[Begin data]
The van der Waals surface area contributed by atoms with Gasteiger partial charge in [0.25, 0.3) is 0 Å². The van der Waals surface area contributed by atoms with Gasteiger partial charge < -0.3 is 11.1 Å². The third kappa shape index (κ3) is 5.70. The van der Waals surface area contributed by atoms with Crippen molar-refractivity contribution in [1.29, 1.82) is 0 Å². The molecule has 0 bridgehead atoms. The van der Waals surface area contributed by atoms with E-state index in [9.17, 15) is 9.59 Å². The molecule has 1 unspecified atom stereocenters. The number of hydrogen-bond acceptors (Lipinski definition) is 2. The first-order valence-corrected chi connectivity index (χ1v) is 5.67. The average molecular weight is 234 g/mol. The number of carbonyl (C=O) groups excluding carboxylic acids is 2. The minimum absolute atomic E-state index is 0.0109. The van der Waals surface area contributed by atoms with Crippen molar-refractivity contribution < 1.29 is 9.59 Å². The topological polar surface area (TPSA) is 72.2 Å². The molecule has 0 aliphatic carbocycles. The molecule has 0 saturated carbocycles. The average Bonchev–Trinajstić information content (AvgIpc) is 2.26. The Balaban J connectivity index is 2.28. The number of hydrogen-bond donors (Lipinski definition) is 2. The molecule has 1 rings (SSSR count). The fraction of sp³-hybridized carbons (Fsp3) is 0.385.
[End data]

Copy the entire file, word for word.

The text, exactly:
The van der Waals surface area contributed by atoms with Gasteiger partial charge in [0.25, 0.3) is 0 Å². The van der Waals surface area contributed by atoms with Gasteiger partial charge < -0.3 is 11.1 Å². The third kappa shape index (κ3) is 5.70. The van der Waals surface area contributed by atoms with Crippen molar-refractivity contribution in [1.29, 1.82) is 0 Å². The molecule has 0 bridgehead atoms. The van der Waals surface area contributed by atoms with E-state index in [9.17, 15) is 9.59 Å². The molecule has 1 unspecified atom stereocenters. The number of hydrogen-bond acceptors (Lipinski definition) is 2. The first-order valence-corrected chi connectivity index (χ1v) is 5.67. The average molecular weight is 234 g/mol. The number of carbonyl (C=O) groups excluding carboxylic acids is 2. The minimum absolute atomic E-state index is 0.0109. The van der Waals surface area contributed by atoms with Crippen molar-refractivity contribution < 1.29 is 9.59 Å². The topological polar surface area (TPSA) is 72.2 Å². The molecule has 0 aliphatic carbocycles. The molecule has 0 saturated carbocycles. The average Bonchev–Trinajstić information content (AvgIpc) is 2.26. The Balaban J connectivity index is 2.28. The number of hydrogen-bond donors (Lipinski definition) is 2. The molecule has 1 rings (SSSR count). The fraction of sp³-hybridized carbons (Fsp3) is 0.385.